Houston, Texas, United States – 10-17-2022 (PR Distribution™) –
It would seem that one of the most uniting causes in the world would be to protect children. Specifically: children who are being trafficked, exploited, and abused sexually, physically, mentally, and emotionally.
A recent increase in awareness about the prevalence of child trafficking has led to a concerning counter-movement by large, public platforms. There seems to be a concerted effort to squash the voices of organizations and individuals who are speaking out against child exploitation and sex trafficking.
If children are being trafficked in any significant quantities in our country, shouldn’t the public be made aware? Shouldn’t action be taken, policies changed, and justice served?
Or, what motive would there be to censor people who are raising awareness and demanding action?
Should Big Tech companies have the power to control what information or opinions citizens are allowed to speak about on public platforms?
Is this an intentional effort to suppress or censor this information from being shared with the public? Or are these large platforms simply guarding their users from misleading information?
Let’s discuss the facts.
What Is Child Sex Trafficking?
According to the United States Department of Justice:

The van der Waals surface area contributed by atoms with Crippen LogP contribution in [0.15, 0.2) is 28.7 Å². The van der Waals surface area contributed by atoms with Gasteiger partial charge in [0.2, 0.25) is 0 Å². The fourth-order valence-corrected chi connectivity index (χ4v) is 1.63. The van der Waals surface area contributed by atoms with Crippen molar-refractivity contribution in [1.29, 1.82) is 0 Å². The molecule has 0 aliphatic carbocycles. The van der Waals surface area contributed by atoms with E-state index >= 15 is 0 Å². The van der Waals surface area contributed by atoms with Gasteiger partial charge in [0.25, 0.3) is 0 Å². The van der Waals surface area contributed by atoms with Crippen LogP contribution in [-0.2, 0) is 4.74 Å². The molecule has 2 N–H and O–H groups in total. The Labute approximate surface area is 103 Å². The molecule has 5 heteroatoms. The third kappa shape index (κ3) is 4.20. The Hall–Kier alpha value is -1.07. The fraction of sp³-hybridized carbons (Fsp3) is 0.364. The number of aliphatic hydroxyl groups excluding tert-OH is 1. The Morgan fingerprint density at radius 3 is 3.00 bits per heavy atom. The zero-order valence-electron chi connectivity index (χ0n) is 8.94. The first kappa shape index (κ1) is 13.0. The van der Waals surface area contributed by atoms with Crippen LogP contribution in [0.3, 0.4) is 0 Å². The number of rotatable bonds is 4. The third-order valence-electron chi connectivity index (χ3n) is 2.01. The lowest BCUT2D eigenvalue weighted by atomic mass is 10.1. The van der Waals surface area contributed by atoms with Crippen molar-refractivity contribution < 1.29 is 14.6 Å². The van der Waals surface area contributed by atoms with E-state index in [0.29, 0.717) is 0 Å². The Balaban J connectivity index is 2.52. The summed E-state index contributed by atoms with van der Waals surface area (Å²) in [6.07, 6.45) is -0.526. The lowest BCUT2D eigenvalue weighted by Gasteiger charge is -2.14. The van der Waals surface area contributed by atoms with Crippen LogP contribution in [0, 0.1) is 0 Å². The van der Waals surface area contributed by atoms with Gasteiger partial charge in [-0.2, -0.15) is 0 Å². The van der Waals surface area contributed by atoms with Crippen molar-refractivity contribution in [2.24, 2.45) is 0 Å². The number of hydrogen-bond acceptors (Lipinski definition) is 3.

“Child sex trafficking refers to the recruitment, harboring, transportation, provision, obtaining, patronizing, or soliciting of a minor for the purpose of a commercial sex act.”
According to the National Center for Missing & Exploited Children (NCMEC):
“While any child can be targeted by a trafficker, research, data and survivor lived experience and expertise have revealed traffickers and buyers often target youth who lack strong support networks, have experienced violence in the past, are experiencing homelessness, or are marginalized by society. Traffickers are masters of manipulation and prey upon vulnerabilities using psychological pressure and intimidation to control and sexually exploit the child for their benefit.
The issue of child sex trafficking is complex. Understanding the various forms of child sex trafficking and indicators can create opportunities for prevention, identification and response. Most importantly NCMEC embraces and encourages all efforts on this issue to be survivor-informed, child-centered, and trauma-informed.
Below are some examples of child sex trafficking:
- Pimp-Controlled Trafficking
Child is trafficked by an unrelated individual, male or female, who often develops an intentional relationship with the child which is later used as leverage in the exploitation.
- Familial Trafficking
Child is trafficked by a relative or a person who is perceived by the child to be a family member such as individuals referred to as “auntie” or “uncle” but are not directly related to the child.
- Gang-Controlled Trafficking
Child is trafficked by a member of a gang or trafficked by the gang. Gangs leverage their organizational structure, violence, and local, national and international networks to instill fear and loyalty in the child victim.
- Buyer-Perpetrated Trafficking
Child is being trafficked but does not have an identified trafficker. Instead, the buyer is directly exploiting the child’s vulnerabilities by offering money, food, and/or shelter in exchange for the sexual exploitation.
Child sex trafficking can have devastating immediate and long-term consequences, including health impacts, psychological and physical trauma and even death.”